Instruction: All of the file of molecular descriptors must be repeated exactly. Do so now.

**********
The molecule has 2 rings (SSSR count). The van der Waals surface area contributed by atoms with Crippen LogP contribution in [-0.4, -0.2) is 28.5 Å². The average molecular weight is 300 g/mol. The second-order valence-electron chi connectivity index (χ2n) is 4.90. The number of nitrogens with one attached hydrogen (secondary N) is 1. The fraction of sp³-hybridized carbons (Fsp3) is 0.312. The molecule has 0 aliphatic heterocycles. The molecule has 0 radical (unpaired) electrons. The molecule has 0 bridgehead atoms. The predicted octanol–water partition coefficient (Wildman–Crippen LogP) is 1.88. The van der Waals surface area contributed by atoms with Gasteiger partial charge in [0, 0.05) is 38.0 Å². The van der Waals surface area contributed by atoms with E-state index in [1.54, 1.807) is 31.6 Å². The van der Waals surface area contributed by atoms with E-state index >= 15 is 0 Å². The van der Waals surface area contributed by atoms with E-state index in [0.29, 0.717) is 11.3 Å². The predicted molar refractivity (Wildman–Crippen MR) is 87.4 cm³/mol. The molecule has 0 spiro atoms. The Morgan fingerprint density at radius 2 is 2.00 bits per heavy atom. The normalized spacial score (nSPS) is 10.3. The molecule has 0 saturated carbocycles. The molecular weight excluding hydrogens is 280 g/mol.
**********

The molecule has 2 rings (SSSR count). The van der Waals surface area contributed by atoms with Crippen LogP contribution in [-0.4, -0.2) is 28.5 Å². The average molecular weight is 300 g/mol. The second-order valence-electron chi connectivity index (χ2n) is 4.90. The number of nitrogens with one attached hydrogen (secondary N) is 1. The fraction of sp³-hybridized carbons (Fsp3) is 0.312. The molecule has 0 aliphatic heterocycles. The molecule has 0 radical (unpaired) electrons. The molecule has 0 bridgehead atoms. The predicted octanol–water partition coefficient (Wildman–Crippen LogP) is 1.88. The van der Waals surface area contributed by atoms with Gasteiger partial charge in [0, 0.05) is 38.0 Å². The van der Waals surface area contributed by atoms with E-state index in [1.54, 1.807) is 31.6 Å². The van der Waals surface area contributed by atoms with E-state index >= 15 is 0 Å². The van der Waals surface area contributed by atoms with E-state index in [0.29, 0.717) is 11.3 Å². The predicted molar refractivity (Wildman–Crippen MR) is 87.4 cm³/mol. The molecule has 0 spiro atoms. The Morgan fingerprint density at radius 2 is 2.00 bits per heavy atom. The normalized spacial score (nSPS) is 10.3. The molecule has 0 saturated carbocycles. The molecular weight excluding hydrogens is 280 g/mol.